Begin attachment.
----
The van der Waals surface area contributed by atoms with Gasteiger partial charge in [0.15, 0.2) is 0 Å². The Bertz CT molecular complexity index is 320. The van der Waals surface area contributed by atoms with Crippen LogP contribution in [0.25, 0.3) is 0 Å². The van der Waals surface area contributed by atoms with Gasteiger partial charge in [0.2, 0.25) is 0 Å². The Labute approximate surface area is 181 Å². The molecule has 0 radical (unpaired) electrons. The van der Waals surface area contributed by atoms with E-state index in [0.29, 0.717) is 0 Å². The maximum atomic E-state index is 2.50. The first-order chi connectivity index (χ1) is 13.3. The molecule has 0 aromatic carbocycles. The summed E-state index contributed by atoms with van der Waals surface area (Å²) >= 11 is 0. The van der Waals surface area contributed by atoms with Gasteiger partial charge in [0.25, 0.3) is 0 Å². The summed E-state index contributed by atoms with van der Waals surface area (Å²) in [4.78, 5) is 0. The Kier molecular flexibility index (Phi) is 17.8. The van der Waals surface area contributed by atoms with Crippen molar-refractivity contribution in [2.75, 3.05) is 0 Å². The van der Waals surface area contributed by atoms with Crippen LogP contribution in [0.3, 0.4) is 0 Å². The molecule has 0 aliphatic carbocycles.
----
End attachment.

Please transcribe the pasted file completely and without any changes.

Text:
The van der Waals surface area contributed by atoms with Gasteiger partial charge in [0.15, 0.2) is 0 Å². The Bertz CT molecular complexity index is 320. The van der Waals surface area contributed by atoms with Crippen LogP contribution in [0.25, 0.3) is 0 Å². The van der Waals surface area contributed by atoms with Gasteiger partial charge in [0.2, 0.25) is 0 Å². The Labute approximate surface area is 181 Å². The molecule has 0 radical (unpaired) electrons. The van der Waals surface area contributed by atoms with E-state index in [0.29, 0.717) is 0 Å². The maximum atomic E-state index is 2.50. The first-order chi connectivity index (χ1) is 13.3. The molecule has 0 aromatic carbocycles. The summed E-state index contributed by atoms with van der Waals surface area (Å²) >= 11 is 0. The van der Waals surface area contributed by atoms with Gasteiger partial charge in [0.25, 0.3) is 0 Å². The summed E-state index contributed by atoms with van der Waals surface area (Å²) in [4.78, 5) is 0. The Kier molecular flexibility index (Phi) is 17.8. The van der Waals surface area contributed by atoms with Crippen molar-refractivity contribution in [2.75, 3.05) is 0 Å². The van der Waals surface area contributed by atoms with Crippen LogP contribution in [0.3, 0.4) is 0 Å². The molecule has 0 aliphatic carbocycles.